Whether you're a Pavarotti or a Brubeck buff, there's music in (and on) the air for you on public broadcasting this week. Luciano Pavarotti in Concert at Madison Square Garden (PBS, Saturday, Dec. 8, 8-10 p.m., check local listings) is a short version of a concert taped last summer by WNET, New York. Flashing his famous white handkerchief as a kind of security blanket, this acclaimed Italian tenor sings an all-Italian program, drawing from both his operatic repertoire and the pop music idiom.
The New Jersey Symphony Orchstra, conducted by Emerson Buckley with flute soloist Andre Griminelli, accompanies the primissimo tenore in everything from ''La Donna e mobile'' to ''O sole mio.''
OK, so there's a little schmaltz on the pasta.
But there's no schmaltz at the Newport (R.I.) Jazz Festival. It's all cucumber cool there, as the likes of Dizzy Gillespie, Dave Brubeck, Louie Bellson, Stan Getz, and Michel Petrucciani do their classic jazz thing.
Jazz Comes Home to Newport (PBS, Wednesday, Dec. 12, 10-11 p.m., check local listings) is more than a taped record of a concert, though - it's a short history of the Newport Jazz Festival, which was begun in 1954, a travelogue about Newport, and a series of short interviews with some of the jazz greats who took part in this year's festival.
One image I guarantee you will never forget: French jazz pianist Michel Petrucciani, who is a little person, proving that size is no handicap as he stomps on the built-up pedals and pounds the keyboard like the real giant that he is.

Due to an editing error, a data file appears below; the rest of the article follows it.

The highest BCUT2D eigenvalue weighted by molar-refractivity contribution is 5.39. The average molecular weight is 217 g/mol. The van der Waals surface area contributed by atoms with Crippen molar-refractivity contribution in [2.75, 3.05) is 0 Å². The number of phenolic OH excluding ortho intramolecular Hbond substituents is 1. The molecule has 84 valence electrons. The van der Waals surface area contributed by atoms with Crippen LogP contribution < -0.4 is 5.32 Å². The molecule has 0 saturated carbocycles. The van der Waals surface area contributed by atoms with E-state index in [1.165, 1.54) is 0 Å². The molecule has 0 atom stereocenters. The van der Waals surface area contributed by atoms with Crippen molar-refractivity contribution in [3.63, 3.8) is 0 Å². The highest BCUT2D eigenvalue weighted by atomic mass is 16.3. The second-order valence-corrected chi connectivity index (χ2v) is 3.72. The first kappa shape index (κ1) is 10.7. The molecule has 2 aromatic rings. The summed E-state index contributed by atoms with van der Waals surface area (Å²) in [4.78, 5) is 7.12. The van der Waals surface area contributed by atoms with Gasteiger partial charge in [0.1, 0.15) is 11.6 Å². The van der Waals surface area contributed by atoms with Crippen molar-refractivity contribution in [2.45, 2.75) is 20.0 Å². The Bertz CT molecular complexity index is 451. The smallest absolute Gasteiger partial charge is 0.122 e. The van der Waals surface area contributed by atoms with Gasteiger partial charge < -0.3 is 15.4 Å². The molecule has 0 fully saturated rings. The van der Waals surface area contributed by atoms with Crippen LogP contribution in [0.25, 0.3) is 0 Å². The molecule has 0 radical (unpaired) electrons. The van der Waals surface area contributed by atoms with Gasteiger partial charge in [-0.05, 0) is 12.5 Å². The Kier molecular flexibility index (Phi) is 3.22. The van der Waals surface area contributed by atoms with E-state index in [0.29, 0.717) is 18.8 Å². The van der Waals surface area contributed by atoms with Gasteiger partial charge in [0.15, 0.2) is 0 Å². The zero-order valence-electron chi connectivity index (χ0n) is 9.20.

It's a fine show, with music guaranteed to mellow anybody out as the camera sweeps along the shore and into the yacht-lined harbor.
The program is so good that I reluctantly forgive the JVC Company of America, the underwriter of both the festival and the TV show, for the gross commercialism symbolized by the constant display of its logo on camera.
Both ''Pavarotti'' and ''Newport'' will be simulcast in stereo on many FM radio stations, so check your local listings. 'Acid Rain: More Bad News'
''Help us!'' cry the trees.
One of the most potentially devastating environmental problems of the 1980s has emerged from the nation's rivers and skies and entered our forests. According to Acid Rain: New Bad News (''Nova,'' PBS, Tuesday, Dec. 11, check local listings for premiere and repeats), acid rain is a much more imminent threat to our forests than we imagined in the past.
''Nova'' reports that leading scientists now believe that forest destruction is not due mainly to the sulfur emissions from industrial smokestacks, which are responsble for water pollution. The major hazard to forest life appears to be nitrogen oxides and hydrocarbon emissions from certain types of industrial plants and automobiles. The program discusses in detail the ways our civilization can control these pollutants.
''Nova'' travels to Germany and Scandinavia to gather its data. One image that will probably remain in most viewers' minds is a shot of a dying tree in Germany's Black Forest. On its sickly trunk a German conservationist has hung a rather plaintive sign. ''Hilf uns! (Help us!) it pleads.
''Acid Rain,'' produced by John Angier of Chedd-Angier Productions for WGBH/Boston's ''Nova'' series, performs a major public service by sounding the alarm clearly and loudly. ''We are talking about a problem that involves global habitability,'' one expert proclaims. ''It really involves a second look at our spaceship Earth and how we like to see this spaceship develop in the future.'' Without resorting to panic or hysteria, ''Nova'' presents the case in its usual no-nonsense style, forcing us all to take that second, but we hope not final, look.